Chile might be the marketing and winemaking machine to displace the Australians who currently enjoy ½ of grocery store sales in the USA with their cheap wines with cute animals plastered on the label. The whole country of Chile is geared towards exports—drinking powdered orange drink at the winery where I worked for three months I wonders whether the Chileans keep anything for themselves. The country enjoys low costs that cannot be matched by Australian and European growers. California grape growers and winemakers are of course saddled with even higher prices for grapes, land, and labor plus heavy-handed local regulation. The take away message from Chile is you can buy excellent Chilean wine for a low price. But not all Chilean wines are excellent--like Italy, the USA, and Australia there are foul-tasting, sour wines here as well sold to unwitting consumers who perhaps cannot tell the difference.

Beyond grapes and geography, the politics of Chile make it a unique place. Chile is perhaps the only country in the world to have elected a Communist government. President Allende ruled for a few years in the early 1970’s until he was killed in a military coup aided in part by the United States. His successor, General Agusto Pinochet, left a brutal legacy that resonates today.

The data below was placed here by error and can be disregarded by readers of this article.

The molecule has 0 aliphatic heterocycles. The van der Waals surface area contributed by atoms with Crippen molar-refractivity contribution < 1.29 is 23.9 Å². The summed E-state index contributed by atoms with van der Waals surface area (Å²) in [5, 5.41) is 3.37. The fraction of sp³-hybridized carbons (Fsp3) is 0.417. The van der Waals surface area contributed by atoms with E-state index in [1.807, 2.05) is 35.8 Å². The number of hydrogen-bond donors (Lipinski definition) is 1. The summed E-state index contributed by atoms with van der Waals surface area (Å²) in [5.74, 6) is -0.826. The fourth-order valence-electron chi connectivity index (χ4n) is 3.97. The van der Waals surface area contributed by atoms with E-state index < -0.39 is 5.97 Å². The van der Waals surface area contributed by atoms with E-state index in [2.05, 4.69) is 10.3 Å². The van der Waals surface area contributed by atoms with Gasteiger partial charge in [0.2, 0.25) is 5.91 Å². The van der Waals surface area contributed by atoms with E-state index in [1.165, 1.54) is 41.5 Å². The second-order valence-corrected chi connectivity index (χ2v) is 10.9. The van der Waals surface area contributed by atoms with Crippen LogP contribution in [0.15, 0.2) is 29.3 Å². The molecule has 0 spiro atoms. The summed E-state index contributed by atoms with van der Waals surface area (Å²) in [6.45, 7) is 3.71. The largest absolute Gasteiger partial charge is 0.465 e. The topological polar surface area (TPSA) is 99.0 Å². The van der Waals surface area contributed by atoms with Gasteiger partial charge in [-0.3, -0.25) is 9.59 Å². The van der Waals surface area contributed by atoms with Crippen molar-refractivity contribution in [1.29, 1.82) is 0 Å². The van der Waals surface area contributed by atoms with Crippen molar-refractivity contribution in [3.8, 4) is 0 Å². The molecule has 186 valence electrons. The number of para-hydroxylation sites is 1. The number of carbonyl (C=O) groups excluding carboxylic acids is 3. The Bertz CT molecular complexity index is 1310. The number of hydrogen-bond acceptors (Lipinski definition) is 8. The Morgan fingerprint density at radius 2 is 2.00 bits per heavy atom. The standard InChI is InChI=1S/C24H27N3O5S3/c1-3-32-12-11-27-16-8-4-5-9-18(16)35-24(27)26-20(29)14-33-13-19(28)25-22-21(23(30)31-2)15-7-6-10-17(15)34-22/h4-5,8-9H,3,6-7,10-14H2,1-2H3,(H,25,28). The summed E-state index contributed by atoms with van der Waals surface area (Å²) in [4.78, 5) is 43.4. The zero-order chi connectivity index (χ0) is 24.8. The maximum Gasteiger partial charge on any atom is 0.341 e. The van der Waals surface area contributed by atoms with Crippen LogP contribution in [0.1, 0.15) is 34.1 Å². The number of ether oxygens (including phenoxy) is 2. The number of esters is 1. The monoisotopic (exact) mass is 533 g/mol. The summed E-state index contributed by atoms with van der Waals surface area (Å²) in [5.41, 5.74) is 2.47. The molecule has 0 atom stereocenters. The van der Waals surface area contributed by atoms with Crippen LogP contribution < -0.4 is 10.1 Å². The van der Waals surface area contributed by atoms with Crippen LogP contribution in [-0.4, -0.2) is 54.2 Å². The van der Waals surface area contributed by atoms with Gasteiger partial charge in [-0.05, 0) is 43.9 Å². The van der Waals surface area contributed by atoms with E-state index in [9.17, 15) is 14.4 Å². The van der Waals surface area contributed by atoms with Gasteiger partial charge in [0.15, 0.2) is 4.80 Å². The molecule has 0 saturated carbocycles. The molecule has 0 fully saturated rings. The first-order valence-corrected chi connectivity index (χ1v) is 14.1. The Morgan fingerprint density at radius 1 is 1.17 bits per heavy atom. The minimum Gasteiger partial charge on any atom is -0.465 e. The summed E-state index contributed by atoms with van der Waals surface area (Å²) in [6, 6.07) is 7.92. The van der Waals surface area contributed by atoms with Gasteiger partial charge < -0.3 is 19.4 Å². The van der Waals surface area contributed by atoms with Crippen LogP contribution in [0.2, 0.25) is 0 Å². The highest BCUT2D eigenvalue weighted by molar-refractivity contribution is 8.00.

Today Chile is the most stable, least corrupt, and perhaps most prosperous country in Latin America. Some would say this is because of Pinochet and his policies. These Pinochet apologists would say, “Sure Pinochet killed 3,000 pointy headed intellectuals but look at the prosperity he foisted upon the nation.” Pinochet was such a believer in laissez faire capitalism that he even privatized the national social security pension system.